Okay, so it's been a month.
(Off topic: I Can Has Cheezeburger is a glorious, glorious brainsuck. I don't know why I'm laughing so hard AND YET I AM.)
I have to say this: meditation is awesome. I don't know if it has lowered my general anxiety, but it sure as hell does give me at least half an hour every day that I will be able to relax, and over the past few weeks whenever I've found myself in the middle of a big honkin' flare-up of fear or anger, I've been using my breathing and trying to get out of my head and see the big picture. It's actually quite useful. In terms of keeping me from freaking out, meditation has thus far worked better than Zoloft and therapy, but I suspect that this will last as long as I keep, you know, doing it; therapy was the bomb while I was in it, and sorted out a lot of my long-term issues, and Zoloft stabilized my braaaane chemicals, but meditation is a pro-active, I-am-figuring-this-out-myself thing that makes me actually practice calming down on a daily basis. Highly recommended.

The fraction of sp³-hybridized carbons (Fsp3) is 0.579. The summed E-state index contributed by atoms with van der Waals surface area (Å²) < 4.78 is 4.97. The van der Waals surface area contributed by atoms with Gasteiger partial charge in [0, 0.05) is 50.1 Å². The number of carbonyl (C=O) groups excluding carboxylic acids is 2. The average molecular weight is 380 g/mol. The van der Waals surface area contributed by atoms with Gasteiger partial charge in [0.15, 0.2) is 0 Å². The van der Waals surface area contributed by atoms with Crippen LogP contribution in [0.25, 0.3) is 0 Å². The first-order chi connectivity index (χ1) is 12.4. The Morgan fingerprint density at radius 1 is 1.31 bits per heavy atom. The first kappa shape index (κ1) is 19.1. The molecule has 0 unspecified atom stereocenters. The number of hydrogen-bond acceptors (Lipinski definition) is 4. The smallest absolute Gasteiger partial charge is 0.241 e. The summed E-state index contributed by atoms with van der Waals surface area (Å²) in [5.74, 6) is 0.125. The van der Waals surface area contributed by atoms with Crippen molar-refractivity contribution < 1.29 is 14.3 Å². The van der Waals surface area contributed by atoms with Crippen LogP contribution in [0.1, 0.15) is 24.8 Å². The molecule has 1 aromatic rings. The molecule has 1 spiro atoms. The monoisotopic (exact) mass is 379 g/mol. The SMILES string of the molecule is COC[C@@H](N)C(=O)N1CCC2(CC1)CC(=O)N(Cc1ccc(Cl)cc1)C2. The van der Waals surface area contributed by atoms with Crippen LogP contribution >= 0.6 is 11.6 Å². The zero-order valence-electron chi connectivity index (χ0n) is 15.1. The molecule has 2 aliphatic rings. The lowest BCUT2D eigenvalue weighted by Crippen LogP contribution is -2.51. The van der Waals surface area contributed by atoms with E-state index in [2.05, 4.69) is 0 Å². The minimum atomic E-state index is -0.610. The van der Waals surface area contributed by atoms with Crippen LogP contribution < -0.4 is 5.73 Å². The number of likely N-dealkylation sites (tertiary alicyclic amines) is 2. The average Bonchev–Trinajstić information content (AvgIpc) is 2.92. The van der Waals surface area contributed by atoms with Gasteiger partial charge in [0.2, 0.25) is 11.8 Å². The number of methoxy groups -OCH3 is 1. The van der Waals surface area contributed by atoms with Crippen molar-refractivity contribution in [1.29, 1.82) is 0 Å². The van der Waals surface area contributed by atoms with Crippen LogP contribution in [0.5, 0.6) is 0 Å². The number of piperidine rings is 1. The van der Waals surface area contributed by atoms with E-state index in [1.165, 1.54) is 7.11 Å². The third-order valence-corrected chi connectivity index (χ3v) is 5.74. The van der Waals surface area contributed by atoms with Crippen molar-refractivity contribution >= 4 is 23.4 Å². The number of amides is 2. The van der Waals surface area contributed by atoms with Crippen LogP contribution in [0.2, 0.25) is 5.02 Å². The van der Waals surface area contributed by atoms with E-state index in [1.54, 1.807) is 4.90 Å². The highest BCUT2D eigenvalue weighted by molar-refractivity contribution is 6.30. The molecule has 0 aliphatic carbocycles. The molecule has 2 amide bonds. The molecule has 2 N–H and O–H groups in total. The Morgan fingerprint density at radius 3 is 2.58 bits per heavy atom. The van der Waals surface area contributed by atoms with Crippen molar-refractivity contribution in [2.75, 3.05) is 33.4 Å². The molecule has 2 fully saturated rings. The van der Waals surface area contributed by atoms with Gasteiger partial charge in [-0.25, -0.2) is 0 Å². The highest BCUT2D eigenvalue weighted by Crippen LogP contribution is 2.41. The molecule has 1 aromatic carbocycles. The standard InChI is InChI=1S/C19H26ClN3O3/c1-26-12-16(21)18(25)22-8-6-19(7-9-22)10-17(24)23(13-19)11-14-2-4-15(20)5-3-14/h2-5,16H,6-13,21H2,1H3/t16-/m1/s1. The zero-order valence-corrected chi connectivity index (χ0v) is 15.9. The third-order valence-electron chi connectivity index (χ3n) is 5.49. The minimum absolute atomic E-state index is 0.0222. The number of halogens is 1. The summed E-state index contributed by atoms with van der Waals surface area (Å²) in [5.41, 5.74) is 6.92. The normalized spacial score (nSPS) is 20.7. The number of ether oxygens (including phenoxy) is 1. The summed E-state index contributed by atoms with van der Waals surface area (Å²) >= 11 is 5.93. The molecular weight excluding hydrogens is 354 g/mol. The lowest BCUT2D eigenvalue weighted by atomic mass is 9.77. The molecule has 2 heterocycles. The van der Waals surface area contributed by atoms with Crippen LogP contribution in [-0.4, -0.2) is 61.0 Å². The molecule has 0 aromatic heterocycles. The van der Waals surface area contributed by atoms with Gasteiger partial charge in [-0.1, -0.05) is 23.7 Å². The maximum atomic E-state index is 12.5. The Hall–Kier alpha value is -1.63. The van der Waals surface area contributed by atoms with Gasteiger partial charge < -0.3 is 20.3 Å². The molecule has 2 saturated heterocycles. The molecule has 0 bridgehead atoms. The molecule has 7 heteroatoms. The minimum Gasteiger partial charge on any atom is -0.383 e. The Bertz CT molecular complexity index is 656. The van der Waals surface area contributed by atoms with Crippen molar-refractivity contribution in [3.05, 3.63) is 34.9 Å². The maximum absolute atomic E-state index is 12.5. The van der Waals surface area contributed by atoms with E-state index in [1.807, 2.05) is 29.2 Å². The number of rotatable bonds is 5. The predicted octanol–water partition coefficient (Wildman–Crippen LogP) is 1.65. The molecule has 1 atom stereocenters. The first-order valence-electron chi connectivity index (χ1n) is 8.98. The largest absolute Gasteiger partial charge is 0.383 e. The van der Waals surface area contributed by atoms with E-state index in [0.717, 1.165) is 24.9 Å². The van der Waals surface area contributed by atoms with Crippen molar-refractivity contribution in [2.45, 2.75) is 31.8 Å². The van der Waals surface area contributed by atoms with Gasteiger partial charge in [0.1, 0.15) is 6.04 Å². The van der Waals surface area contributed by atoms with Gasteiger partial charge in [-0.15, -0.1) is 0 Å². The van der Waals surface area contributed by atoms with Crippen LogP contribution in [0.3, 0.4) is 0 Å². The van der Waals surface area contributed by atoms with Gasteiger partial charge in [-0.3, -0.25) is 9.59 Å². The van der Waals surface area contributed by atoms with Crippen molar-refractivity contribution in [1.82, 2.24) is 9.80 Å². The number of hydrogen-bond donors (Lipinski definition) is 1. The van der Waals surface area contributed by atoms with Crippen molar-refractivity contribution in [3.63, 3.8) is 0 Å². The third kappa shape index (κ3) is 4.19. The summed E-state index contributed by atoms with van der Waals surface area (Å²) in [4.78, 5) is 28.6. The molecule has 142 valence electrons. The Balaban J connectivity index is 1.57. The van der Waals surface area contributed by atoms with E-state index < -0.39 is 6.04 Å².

I think I may have finally answered my eternal question of how I can have motivation that isn't, er, motivated by fear (of my boss, of my dad, of embarrassment, of that general "getting caught" thing), or blunt force of will, or other things that make me lose my damn mind. I think that, in general, the state I've been in when I've been unmotivated hasn't been exactly peaceful, it's been more of a state of avoidance. That's where the either-or feeling has come from: either I'm calm and unproductive, or frantic and productive, because I've been getting my "calm" from avoiding the whole thing. (Oh joy.) At no point am I usually looking at the situation in a frank and honest manner without freaking out, so it's the times when honesty is brought to me against my will (by rediscovering a time limit, or having someone catch me slacking, or whatever) that I experience the wish to change things.